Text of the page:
Young Democrats find a topic that connects with millennials: Massive debt
Millennials might look at California Rep. Eric Swalwell and think he's just another member of Congress, albeit one who looks younger than most of his colleagues. But then he talks about his nearly $100,000 in student loan debt.
“A lot of people in our generation think of Congress as an institution made up of people that don’t look like them, or go through experiences they have to go through. When you see members who do have student loan debt, you think, OK, maybe they do get it,” Swalwell said during an interview in his Capitol Hill office.
A year ago, the 35-year-old Democrat from Dublin, Calif., was tasked by House Democrats to lead a group of young — and youngish — lawmakers to connect Congress with the loosely (and poorly) defined generational group known as millennials, people in their 20s and early 30s.
After a year of stops at college campuses, start-ups and at least one brewery, the group, called the Future Forum, has heard a single resounding concern from millennials again and again.
“They are in financial quicksand across the country; Manchester [N.H.] to Los Angeles, from Seattle to Denver,” Swalwell said. “They have different backdrops but the same challenges. Student loan debt seems to be the one [thing] that no matter where you go, that is holding a generation back.”
Swalwell, who was first elected in 2012, said he's just recently knocked his six-figure student loan debt from earning undergraduate and law degrees at the University of Maryland below $100,000.
The Future Forum members hear stories from people they meet about ways student loan debt has stalled life's milestones, he said.
“Starting families later, not being able to buy a home, not starting a business, it’s all kind of the same reason: less money at the end of every month to do it because so much of it’s going out the door to student loan payments,” Swalwell said.
The meetings have spurred several pieces of legislation and are helping Swalwell's colleagues (In Congress, the median age is 57 in the House and 61 in the Senate) understand why they should pay attention to the up and coming generation, he said.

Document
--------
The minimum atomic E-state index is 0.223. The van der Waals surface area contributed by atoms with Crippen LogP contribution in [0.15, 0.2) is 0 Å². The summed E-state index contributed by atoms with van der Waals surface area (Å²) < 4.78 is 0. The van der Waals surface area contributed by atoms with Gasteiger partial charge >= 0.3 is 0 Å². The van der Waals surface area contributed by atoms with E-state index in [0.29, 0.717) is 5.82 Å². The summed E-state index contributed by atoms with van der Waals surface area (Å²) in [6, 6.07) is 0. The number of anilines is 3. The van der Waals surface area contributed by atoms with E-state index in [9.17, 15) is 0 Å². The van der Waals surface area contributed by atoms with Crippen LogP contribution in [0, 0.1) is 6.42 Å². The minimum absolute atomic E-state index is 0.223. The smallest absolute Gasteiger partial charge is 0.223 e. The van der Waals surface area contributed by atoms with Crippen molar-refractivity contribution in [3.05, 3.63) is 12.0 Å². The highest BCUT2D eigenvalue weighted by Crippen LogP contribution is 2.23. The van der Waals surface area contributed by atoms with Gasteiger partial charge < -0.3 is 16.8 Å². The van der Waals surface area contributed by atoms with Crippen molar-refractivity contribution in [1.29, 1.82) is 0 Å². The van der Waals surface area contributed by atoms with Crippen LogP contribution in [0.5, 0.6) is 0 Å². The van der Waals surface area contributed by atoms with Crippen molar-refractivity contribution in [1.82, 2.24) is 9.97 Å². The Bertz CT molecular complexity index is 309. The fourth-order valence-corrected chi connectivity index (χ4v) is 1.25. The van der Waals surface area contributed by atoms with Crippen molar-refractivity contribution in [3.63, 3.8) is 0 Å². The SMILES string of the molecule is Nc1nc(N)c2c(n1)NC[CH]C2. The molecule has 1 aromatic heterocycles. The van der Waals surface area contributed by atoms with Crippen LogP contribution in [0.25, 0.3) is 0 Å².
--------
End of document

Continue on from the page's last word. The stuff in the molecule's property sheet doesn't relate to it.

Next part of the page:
The 18 Democrats in the Future Forum include California Reps. Pete Aguilar, 36, Redlands; Ted Lieu, 47, Torrance; and Raul Ruiz, 43, Palm Desert; along with Reps. Joaquin Castro, 41, Texas; Tulsi Gabbard, 35, Hawaii; Joe Kennedy, 35, Massachusetts; Patrick Murphy, 33, Florida.
Like a lot of millennials, Swalwell is used to sharing his life publicly on social media.
Snapchat followers see his daily routine. Twitter and Instagram users get a photo of his feet each time he hops on a plane (a habit started as a campaign promise to return home each weekend that spurred the hashtag #Swalwelling).
Connecting with people where they are
Future Forum stops are not your grandfather's town-hall meetings.
Attendees might sip at a local brewery or happy hour along with the members of Congress, share selfies with the hashtag #FutureForum or text responses to poll questions that populate a word cloud about the biggest concerns of people in the room.
Normally the main concerns are student debt or climate change, Swalwell said, but at an event in Boston last spring, there was another main tension: Quarterback Tom Brady's suspensions for playing with a deflated football.
The meetings are collaborative, he said. Members sit down with small groups of attendees to hear their ideas and then the larger group comes together to discuss policy.
“We really do believe in group-texting these problems, that we can group-text a solution,” Swalwell said.
They've met at Amazon, toured YouTube and stopped at college campuses in Seattle, Houston, Denver and Boston. In Colorado, they met millennials at Avery Brewing and at a cannabis start-up.
A whiteboard in Swalwell's office ticks off the group's next events in Providence, R.I., Chicago, Baltimore and Michigan. Swalwell is talking with studios in the Los Angeles area about a "millennials behind the camera" event this fall.